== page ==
Music and the Brain: A Broad Perspective

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Date: Sept. 2000
From: Music Educators Journal(Vol. 87, Issue 2)
Publisher: MENC - The National Association for Music Education
Document Type: Brief article
Length: 1,092 words

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The articles in this special focus issue of MEJ provide an exceptionally useful compendium of current research on music, the brain, and behavior. They also reflect some current tensions. For example, Donna Brink Fox calls for an "integrated delivery system" for early music education that includes shared responsibility among music educators, funding sponsors, parents, early childhood educators, and research scientists. However, Steven Demorest and Steven Morrison, in challenging selected reports of collateral benefits of music education, focus on negative aspects of relationships between researchers and music educators. Similar tensions are discernible in the reaction of the "Virtual Panel" to the slogan "music makes you smarter."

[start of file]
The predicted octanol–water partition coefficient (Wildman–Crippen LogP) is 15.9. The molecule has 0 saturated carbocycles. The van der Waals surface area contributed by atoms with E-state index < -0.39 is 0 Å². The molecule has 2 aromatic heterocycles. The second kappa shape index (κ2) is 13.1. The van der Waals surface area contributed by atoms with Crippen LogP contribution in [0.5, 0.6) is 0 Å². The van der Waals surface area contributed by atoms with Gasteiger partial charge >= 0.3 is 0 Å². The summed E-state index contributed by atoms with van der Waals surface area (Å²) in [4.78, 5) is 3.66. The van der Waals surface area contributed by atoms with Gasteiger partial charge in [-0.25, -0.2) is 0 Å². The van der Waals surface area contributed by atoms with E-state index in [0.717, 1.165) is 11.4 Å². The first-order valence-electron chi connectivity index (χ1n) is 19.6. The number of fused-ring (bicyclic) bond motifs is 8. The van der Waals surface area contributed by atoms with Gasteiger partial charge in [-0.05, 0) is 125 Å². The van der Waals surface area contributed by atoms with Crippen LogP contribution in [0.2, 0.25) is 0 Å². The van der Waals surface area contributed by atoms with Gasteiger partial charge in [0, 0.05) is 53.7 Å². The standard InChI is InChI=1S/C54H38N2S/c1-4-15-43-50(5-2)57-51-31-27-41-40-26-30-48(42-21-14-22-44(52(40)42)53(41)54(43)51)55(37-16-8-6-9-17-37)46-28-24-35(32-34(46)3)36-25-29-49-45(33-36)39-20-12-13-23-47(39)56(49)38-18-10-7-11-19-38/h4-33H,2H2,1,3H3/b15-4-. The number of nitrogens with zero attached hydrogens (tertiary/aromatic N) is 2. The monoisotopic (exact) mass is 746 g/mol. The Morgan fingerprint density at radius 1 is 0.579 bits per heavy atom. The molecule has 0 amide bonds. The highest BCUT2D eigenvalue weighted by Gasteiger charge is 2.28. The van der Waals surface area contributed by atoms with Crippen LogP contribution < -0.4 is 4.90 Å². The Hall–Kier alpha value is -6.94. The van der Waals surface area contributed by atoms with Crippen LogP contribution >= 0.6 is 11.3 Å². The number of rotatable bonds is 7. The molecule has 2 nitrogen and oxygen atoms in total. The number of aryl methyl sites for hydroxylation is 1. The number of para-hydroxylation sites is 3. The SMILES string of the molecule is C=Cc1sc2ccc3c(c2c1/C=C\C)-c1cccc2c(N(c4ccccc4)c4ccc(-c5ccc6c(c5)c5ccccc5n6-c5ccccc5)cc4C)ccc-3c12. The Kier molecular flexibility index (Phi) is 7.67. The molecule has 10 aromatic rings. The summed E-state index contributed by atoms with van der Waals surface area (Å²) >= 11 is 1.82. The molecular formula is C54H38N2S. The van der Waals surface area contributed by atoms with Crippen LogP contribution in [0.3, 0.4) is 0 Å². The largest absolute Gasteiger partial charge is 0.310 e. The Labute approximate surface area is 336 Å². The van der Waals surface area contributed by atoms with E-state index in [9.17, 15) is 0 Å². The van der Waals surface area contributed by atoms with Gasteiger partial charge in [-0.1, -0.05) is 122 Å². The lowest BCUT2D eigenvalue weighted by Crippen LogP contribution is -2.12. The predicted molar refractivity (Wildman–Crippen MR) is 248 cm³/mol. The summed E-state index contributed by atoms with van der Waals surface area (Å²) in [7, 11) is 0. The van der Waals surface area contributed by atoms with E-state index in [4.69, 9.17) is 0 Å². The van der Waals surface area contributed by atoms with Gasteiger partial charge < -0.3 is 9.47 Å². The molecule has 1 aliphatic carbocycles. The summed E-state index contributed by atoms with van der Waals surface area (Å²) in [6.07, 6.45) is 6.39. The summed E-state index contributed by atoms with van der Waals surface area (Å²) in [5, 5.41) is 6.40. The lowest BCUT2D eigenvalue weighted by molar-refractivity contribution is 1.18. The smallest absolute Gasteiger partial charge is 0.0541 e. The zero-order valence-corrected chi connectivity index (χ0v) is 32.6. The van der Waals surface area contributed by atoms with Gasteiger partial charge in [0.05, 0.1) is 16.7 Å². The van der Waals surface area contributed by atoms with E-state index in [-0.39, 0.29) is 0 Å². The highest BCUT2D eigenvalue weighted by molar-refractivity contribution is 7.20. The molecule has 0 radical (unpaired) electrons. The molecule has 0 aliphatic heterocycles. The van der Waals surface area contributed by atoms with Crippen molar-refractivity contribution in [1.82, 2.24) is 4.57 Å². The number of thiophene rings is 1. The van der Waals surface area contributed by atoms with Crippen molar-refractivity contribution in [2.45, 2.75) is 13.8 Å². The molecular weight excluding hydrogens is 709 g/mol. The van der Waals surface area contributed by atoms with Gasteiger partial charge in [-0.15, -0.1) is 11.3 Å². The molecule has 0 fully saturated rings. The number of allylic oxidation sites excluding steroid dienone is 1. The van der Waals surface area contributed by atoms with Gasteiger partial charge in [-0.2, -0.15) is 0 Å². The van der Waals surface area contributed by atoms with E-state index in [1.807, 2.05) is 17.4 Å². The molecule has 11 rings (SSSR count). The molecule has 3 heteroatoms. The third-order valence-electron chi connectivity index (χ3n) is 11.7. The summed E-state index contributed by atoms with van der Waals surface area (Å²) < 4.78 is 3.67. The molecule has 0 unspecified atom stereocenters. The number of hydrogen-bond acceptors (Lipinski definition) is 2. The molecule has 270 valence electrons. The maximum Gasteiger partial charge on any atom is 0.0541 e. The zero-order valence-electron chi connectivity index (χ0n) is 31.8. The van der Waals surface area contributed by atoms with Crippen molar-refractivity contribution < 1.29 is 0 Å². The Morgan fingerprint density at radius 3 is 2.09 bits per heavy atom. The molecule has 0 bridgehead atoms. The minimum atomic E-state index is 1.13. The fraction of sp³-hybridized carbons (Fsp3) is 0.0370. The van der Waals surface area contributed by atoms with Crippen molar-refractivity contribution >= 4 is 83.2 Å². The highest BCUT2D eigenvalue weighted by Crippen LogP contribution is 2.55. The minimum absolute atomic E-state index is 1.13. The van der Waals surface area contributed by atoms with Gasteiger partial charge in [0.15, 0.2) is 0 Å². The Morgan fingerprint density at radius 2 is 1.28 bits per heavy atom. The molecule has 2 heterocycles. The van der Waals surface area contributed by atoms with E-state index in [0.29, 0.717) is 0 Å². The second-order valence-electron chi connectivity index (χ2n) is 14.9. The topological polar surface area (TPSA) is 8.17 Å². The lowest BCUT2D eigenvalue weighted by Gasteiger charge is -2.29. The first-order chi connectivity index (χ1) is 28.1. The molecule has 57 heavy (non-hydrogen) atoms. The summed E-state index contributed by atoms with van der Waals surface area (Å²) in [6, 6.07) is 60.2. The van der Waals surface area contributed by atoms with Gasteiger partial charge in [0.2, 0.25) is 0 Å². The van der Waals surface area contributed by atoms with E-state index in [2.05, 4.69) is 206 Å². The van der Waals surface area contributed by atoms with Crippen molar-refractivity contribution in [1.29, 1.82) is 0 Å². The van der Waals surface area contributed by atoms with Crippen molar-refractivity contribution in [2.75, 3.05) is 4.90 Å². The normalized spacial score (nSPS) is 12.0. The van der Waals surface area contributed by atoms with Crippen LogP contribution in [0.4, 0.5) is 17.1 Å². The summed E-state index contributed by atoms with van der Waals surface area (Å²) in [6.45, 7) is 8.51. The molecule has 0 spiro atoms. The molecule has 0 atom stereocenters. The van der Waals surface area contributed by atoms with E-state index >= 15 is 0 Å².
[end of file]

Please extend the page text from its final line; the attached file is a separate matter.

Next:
I would like to suggest how these various points of view and concerns can be reconciled by adopting a broader perspective, one that focuses on music as it relates to the basic cognitive and emotional systems that are the foundations of thought, feeling, and behavior. But, first, it will help to consider some of the points made in these special focus articles on "music and the brain."

In "Music and the Baby's Brain," Donna Brink Fox presents a persuasive argument for introducing music early in life. She further emphasizes the importance of "active" interactions vs. passive experiences in having lasting effects on brain and behavior. I am in complete agreement but would amplify this point by noting that passive exposure to music, even at a very early age, can engage a type of information storage generally termed "implicit memory." General musical architectures can be acquired to a considerable extent by mere exposure, as the infant brain tries to make sense out of the stream of sounds it encounters,...

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Gale Document Number: GALE|A65229630